December 6, 2018
What started as a tweet:
I'm writing a first time AGU guide for my undergraduate student! AGU veterans, what do you wish you knew at your first AGU? Events not to miss? Strategies for conserving energy? Networking tips? Rule No. 1 is already: Wear Comfortable Shoes!
— Laura Haynes (@lauralhaynes) November 25, 2018
became this community guide for (not just) first-timers attending the AGU Fall Meeting. Check out the compilation below by Laura Haynes. Thanks, Laura, for helping out our community!
Laura Haynes, author of this guest blog post, is in the last year of her PhD program at Columbia University’s Lamont-Doherty Earth Observatory. She studies the geologic history of Earth’s climate and oceans by measuring the chemistry of small marine fossils called foraminifera. She is passionate about climate science communication, undergraduate education, and deep sea mud.
First Timer’s Guide to the AGU Fall Meeting
Laura Haynes, Graduate Student, Columbia University
As 20,000+ Earth scientists are poised to descend upon Washington DC next week, it’s hard not to get excited by the prospect of learning about all of the new and cutting edge science. I always look forward to the meeting as an opportunity to connect with old friends and start new collaborations and connections. However, as a first time attendee, and especially as an undergraduate, AGU can be an overwhelming experience. With multi-hour poster presentations and unlimited scientists to meet, it will undoubtedly a thrilling but exhausting week. To help first time attendees enjoy their first AGU (and the rest of us, too!), I polled AGU veterans on Twitter for some of their favorite ways to stay engaged, productive, and healthy during the conference. Here is a guide I compiled incorporating many of those responses (to see the original thread, click here). Thank you to all who contributed!
Rule No. 1: Wear Comfortable Shoes. Many an AGU-goer have learned this the hard way. Make sure you have spare comfortable pairs, just in case!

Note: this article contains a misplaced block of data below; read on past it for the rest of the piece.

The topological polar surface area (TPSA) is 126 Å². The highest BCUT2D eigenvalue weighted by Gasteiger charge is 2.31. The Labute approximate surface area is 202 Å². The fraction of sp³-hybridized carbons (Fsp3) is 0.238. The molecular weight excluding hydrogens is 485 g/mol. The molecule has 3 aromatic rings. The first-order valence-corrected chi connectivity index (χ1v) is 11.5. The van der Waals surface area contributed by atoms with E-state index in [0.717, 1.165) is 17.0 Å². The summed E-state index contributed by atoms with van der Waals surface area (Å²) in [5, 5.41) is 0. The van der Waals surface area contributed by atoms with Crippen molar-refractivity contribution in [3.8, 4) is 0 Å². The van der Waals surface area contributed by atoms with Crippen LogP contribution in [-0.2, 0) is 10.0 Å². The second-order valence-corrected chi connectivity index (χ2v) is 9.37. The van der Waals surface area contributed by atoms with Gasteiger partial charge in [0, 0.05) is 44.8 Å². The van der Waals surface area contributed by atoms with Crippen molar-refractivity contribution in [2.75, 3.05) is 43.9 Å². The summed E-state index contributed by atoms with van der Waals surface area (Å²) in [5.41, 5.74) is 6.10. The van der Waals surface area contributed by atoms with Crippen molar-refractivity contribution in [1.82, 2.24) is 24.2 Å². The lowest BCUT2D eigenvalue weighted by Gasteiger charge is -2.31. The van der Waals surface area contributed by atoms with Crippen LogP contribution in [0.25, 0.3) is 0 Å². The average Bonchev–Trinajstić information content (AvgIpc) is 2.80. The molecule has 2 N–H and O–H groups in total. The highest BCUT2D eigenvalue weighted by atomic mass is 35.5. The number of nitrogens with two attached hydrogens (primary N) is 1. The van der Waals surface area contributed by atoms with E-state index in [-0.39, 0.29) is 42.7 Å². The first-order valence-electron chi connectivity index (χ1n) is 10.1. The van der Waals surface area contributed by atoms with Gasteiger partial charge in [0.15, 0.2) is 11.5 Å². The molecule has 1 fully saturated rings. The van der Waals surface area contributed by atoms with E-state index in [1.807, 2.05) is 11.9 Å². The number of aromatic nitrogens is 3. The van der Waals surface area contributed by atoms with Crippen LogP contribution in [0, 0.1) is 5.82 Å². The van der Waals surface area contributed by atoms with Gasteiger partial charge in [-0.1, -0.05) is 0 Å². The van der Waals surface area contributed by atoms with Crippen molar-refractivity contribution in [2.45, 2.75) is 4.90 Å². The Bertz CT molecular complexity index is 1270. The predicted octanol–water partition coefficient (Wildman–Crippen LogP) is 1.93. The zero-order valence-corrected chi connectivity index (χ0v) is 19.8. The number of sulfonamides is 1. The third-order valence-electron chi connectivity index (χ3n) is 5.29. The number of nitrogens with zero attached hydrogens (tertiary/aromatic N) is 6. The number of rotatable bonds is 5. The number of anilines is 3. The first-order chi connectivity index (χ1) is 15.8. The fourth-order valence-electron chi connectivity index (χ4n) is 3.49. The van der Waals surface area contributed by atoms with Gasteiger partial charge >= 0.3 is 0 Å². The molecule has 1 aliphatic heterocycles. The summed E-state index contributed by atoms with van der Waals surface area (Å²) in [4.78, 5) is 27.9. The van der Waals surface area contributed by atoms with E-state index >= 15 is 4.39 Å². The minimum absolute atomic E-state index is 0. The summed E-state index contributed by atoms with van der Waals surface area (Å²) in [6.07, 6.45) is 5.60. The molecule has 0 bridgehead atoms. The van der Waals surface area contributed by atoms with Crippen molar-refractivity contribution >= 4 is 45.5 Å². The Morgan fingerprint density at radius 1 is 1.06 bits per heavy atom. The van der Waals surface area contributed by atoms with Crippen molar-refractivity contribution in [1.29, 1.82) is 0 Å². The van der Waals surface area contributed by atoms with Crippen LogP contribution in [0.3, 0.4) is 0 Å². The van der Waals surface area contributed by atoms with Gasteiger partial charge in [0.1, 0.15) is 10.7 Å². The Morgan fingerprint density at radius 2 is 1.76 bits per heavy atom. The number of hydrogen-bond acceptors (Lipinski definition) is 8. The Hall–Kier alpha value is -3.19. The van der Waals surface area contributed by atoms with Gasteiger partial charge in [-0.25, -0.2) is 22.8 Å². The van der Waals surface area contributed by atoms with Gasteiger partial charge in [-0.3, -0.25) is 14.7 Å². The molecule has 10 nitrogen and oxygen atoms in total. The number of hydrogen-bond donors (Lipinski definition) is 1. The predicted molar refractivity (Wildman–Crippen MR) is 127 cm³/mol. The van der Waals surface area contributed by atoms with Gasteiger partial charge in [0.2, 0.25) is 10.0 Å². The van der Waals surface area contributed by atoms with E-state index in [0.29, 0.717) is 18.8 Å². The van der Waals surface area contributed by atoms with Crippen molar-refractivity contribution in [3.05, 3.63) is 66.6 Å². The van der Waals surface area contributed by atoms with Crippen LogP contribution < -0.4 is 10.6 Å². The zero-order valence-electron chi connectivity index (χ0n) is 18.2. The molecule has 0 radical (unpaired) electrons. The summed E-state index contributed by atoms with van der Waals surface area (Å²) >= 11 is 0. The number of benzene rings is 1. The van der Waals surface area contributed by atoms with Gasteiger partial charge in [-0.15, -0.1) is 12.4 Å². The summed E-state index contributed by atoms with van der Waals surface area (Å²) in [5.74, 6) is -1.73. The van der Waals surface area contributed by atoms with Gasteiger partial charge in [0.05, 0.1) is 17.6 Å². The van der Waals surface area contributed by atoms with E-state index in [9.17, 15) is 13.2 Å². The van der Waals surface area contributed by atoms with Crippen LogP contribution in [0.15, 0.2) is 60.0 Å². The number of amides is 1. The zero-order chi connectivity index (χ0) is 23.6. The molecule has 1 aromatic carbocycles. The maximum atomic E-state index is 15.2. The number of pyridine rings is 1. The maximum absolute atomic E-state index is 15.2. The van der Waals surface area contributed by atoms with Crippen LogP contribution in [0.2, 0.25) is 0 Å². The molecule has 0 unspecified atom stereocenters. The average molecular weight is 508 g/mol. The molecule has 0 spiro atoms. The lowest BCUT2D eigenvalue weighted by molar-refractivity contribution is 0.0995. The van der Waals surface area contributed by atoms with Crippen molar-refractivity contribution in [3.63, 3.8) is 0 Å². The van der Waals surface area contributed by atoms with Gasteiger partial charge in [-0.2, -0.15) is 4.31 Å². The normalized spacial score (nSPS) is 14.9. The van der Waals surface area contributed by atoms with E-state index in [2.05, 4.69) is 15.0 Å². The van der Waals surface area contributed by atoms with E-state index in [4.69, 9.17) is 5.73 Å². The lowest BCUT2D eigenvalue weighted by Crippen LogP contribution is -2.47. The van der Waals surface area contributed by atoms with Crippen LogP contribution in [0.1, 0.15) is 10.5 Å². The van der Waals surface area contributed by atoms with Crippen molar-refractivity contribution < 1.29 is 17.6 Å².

Rule No. 1.1: Take care of yourself during the meeting. You will likely be overwhelmed and tired at times. That is OK and perfectly normal. See many tips for conserving energy and enjoying the conference later in the guide.
General Meeting Setup:
- Oral sessions:
- These are going on all the time, both in the morning and afternoon. It is common to come and go in between talks. I try to avoid leaving before the talk is over if at all possible.
- That being said, it is a great (and oftentimes more relaxing and enriching) experience to sit in an entire session and see the progression of the scientific topic.
- “Making it to back-to-back talks at opposite ends of the conference center is probably not worth running, no matter how comfy your shoes are.” -Lorelei Curtin
- Poster sessions:
- They also happen every morning and afternoon. This is an excellent way to get to know other scientists by dropping by their poster and by having conversations at yours.
- On the morning of your presentation, go to the poster hall and find the location/number of your poster. They will have tacks there for you to use to pin it up. Poster takedown is at the end of the day.
- You’ll likely want to see the other posters in your session. It is OK to leave your poster for a while and visit contemporaneous ones! However, if you do leave, make sure to put up a sign on your board noting the hours that you will be at your poster.
- “If you are giving a poster, make sure to go to the oral session that goes along with it.”- Michèle LaVigne